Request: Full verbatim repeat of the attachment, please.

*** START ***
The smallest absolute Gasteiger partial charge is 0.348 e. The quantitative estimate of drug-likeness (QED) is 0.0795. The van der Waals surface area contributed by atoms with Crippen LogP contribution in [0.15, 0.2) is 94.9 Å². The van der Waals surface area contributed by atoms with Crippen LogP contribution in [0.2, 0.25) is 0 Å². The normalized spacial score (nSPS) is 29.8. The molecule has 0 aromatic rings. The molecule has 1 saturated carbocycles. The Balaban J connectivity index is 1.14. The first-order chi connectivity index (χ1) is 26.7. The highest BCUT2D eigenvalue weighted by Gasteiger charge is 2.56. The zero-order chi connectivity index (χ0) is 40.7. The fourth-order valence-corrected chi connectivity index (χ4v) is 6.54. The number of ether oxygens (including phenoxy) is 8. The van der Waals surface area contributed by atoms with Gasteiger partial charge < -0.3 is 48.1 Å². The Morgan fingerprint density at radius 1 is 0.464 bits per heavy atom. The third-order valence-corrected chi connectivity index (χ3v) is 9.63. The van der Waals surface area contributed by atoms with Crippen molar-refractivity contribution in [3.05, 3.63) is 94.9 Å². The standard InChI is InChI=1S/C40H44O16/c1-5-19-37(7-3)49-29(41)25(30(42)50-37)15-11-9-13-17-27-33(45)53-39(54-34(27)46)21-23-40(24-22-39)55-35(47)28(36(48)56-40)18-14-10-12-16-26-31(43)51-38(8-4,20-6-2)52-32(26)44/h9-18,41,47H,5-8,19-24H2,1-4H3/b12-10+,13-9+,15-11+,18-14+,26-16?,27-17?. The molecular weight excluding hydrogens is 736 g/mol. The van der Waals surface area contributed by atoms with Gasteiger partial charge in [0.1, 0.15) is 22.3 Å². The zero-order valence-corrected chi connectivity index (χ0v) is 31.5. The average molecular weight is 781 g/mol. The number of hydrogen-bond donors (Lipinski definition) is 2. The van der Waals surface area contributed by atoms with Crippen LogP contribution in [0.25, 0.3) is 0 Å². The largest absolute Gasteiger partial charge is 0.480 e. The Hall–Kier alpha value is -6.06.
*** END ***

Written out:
The smallest absolute Gasteiger partial charge is 0.348 e. The quantitative estimate of drug-likeness (QED) is 0.0795. The van der Waals surface area contributed by atoms with Crippen LogP contribution in [0.15, 0.2) is 94.9 Å². The van der Waals surface area contributed by atoms with Crippen LogP contribution in [0.2, 0.25) is 0 Å². The normalized spacial score (nSPS) is 29.8. The molecule has 0 aromatic rings. The molecule has 1 saturated carbocycles. The Balaban J connectivity index is 1.14. The first-order chi connectivity index (χ1) is 26.7. The highest BCUT2D eigenvalue weighted by Gasteiger charge is 2.56. The zero-order chi connectivity index (χ0) is 40.7. The fourth-order valence-corrected chi connectivity index (χ4v) is 6.54. The number of ether oxygens (including phenoxy) is 8. The van der Waals surface area contributed by atoms with Gasteiger partial charge < -0.3 is 48.1 Å². The Morgan fingerprint density at radius 1 is 0.464 bits per heavy atom. The third-order valence-corrected chi connectivity index (χ3v) is 9.63. The van der Waals surface area contributed by atoms with Crippen molar-refractivity contribution in [3.05, 3.63) is 94.9 Å². The standard InChI is InChI=1S/C40H44O16/c1-5-19-37(7-3)49-29(41)25(30(42)50-37)15-11-9-13-17-27-33(45)53-39(54-34(27)46)21-23-40(24-22-39)55-35(47)28(36(48)56-40)18-14-10-12-16-26-31(43)51-38(8-4,20-6-2)52-32(26)44/h9-18,41,47H,5-8,19-24H2,1-4H3/b12-10+,13-9+,15-11+,18-14+,26-16?,27-17?. The molecular weight excluding hydrogens is 736 g/mol. The van der Waals surface area contributed by atoms with Gasteiger partial charge in [0.1, 0.15) is 22.3 Å². The zero-order valence-corrected chi connectivity index (χ0v) is 31.5. The average molecular weight is 781 g/mol. The number of hydrogen-bond donors (Lipinski definition) is 2. The van der Waals surface area contributed by atoms with Crippen LogP contribution in [0.25, 0.3) is 0 Å². The largest absolute Gasteiger partial charge is 0.480 e. The Hall–Kier alpha value is -6.06.